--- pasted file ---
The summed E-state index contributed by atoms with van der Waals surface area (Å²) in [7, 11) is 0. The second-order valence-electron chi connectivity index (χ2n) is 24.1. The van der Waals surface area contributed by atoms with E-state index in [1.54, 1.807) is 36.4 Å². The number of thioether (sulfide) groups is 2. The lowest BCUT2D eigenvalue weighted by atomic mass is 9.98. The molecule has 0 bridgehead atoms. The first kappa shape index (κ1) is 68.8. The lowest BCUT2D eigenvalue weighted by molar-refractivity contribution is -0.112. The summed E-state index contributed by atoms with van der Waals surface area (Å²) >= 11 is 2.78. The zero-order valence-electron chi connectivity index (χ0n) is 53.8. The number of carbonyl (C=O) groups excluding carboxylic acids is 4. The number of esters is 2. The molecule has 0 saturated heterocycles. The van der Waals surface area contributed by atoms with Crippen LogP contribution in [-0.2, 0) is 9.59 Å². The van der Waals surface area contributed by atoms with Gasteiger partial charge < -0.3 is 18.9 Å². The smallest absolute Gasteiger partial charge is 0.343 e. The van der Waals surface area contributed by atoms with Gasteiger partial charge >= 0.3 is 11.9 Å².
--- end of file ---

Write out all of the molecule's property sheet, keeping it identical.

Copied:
The summed E-state index contributed by atoms with van der Waals surface area (Å²) in [7, 11) is 0. The second-order valence-electron chi connectivity index (χ2n) is 24.1. The van der Waals surface area contributed by atoms with E-state index in [1.54, 1.807) is 36.4 Å². The number of thioether (sulfide) groups is 2. The lowest BCUT2D eigenvalue weighted by atomic mass is 9.98. The molecule has 0 bridgehead atoms. The first kappa shape index (κ1) is 68.8. The lowest BCUT2D eigenvalue weighted by molar-refractivity contribution is -0.112. The summed E-state index contributed by atoms with van der Waals surface area (Å²) >= 11 is 2.78. The zero-order valence-electron chi connectivity index (χ0n) is 53.8. The number of carbonyl (C=O) groups excluding carboxylic acids is 4. The number of esters is 2. The molecule has 0 saturated heterocycles. The van der Waals surface area contributed by atoms with Crippen LogP contribution in [-0.2, 0) is 9.59 Å². The van der Waals surface area contributed by atoms with Gasteiger partial charge < -0.3 is 18.9 Å². The smallest absolute Gasteiger partial charge is 0.343 e. The van der Waals surface area contributed by atoms with Gasteiger partial charge >= 0.3 is 11.9 Å².